As the editorial team here were asked to pen their cloud nightmares for Friday the 13th, I thought I’d leave the others to do so from the client perspective and share my thoughts on the turmoil being experienced by some of the major technology vendors.

The tech sector used to be simple. Solutions were a combination of hardware, software and services and vendors competed with each other is some segments while cooperating and partnering in others. This relatively comfortable equilibrium has been thrown into chaos by the move to the cloud.

While we are massive cloud advocates here at Compare the Cloud, we are also realists – cloud is still a small market within the overall IT sector and, while growing rapidly, the whole transition to the cloud will take some time. So lets look at what’s happening to the (still very large) traditional technology markets – and you’re going to have to excuse a few sweeping generalisations in an article of this length:

Hardware: while still a massive market, most hardware segments are experiencing either revenue or margin decline or both. If you’re in one of the segments that are experiencing both at the same time (as some Unix vendors are), this is a real nightmare.

Software: traditionally the technology segment with the highest margins. Essentially once the massive upfront cost of development is covered, all incremental licence sales are almost entirely profit and many firms have lucrative software support and maintenance businesses as well. The problem is the changing delivery model. If the architecture of your software is such that moving it to the cloud and making it a Software-as-a-Service (SaaS) offering is straight forward or if you’re ahead of your competitors in doing so, then you’re sitting relatively pretty. If however you don’t have the resources or skills to move to SaaS or your application architecture prohibits it then again you’re facing a real nightmare.

Services: for years vendors have been looking for the holy grail of replicable services that would break the linear relationship between headcount and revenue in services. Be careful what you wish for. The cloud has provided a wonderland of replicable services, but at the same time is destroying margins. Clients will eventually learn, probably through bitter experience, that cheap is not always cheerful. Quality service and support comes at a cost, but it is an incredibly hard thing to measure. For vendors, differentiation is becoming harder to achieve, while for clients telling the difference between vendors that are all promise and those that have the quality to delivery on their promises is key. Marketing is therefore becoming even more important than before – if you’re not marketing-led and you haven’t grasped new disciplines such as influencer marketing, content marketing and social selling then you’ll soon be facing the biggest nightmare of all.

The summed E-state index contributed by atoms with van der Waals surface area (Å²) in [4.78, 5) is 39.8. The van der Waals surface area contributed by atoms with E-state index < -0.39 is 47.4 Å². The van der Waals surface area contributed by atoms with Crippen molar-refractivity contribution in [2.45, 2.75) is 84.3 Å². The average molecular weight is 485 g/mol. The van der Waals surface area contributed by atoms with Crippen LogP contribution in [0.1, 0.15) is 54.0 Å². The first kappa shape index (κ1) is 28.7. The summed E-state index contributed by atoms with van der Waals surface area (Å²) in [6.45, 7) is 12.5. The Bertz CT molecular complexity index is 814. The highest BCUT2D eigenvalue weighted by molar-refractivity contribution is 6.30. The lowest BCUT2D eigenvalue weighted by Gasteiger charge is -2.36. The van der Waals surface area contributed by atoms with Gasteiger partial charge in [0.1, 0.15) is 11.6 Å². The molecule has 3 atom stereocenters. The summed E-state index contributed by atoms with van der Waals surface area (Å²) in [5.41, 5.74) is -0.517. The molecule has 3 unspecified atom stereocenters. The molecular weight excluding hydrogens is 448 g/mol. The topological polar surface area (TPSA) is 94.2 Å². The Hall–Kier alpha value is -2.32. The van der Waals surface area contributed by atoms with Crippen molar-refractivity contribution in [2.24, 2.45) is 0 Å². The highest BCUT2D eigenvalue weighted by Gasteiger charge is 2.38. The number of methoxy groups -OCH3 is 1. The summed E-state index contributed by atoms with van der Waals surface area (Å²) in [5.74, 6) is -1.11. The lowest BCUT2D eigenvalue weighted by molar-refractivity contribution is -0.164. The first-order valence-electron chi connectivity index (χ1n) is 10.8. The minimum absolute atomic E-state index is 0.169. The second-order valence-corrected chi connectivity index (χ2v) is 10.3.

So what about Cloud? It’s where the growth is (if not the margins yet). Almost all net new IT investment is in areas such as analytics, mobile and social and almost all of this is cloud based. The vendor landscape will change: while all vendors want to establish a presence in the cloud some are struggling to do so; others are growing their cloud revenues at an impressive rate; many are looking to partner with the host of smaller cloud players out there; and then there are the mega-scale cloud vendors that appear to have taken the lead. Cloud will become a bigger and bigger part of the overall IT market, but as it does competition will increase (and consolidation will occur). As we are seeing with today’s services vendors, marketing will become key. Finding a niche where you can add more value than others and then being able to market yourself so that the right people understand the value that you have to provide, will make the difference between living the dream and experiencing a whole new nightmare.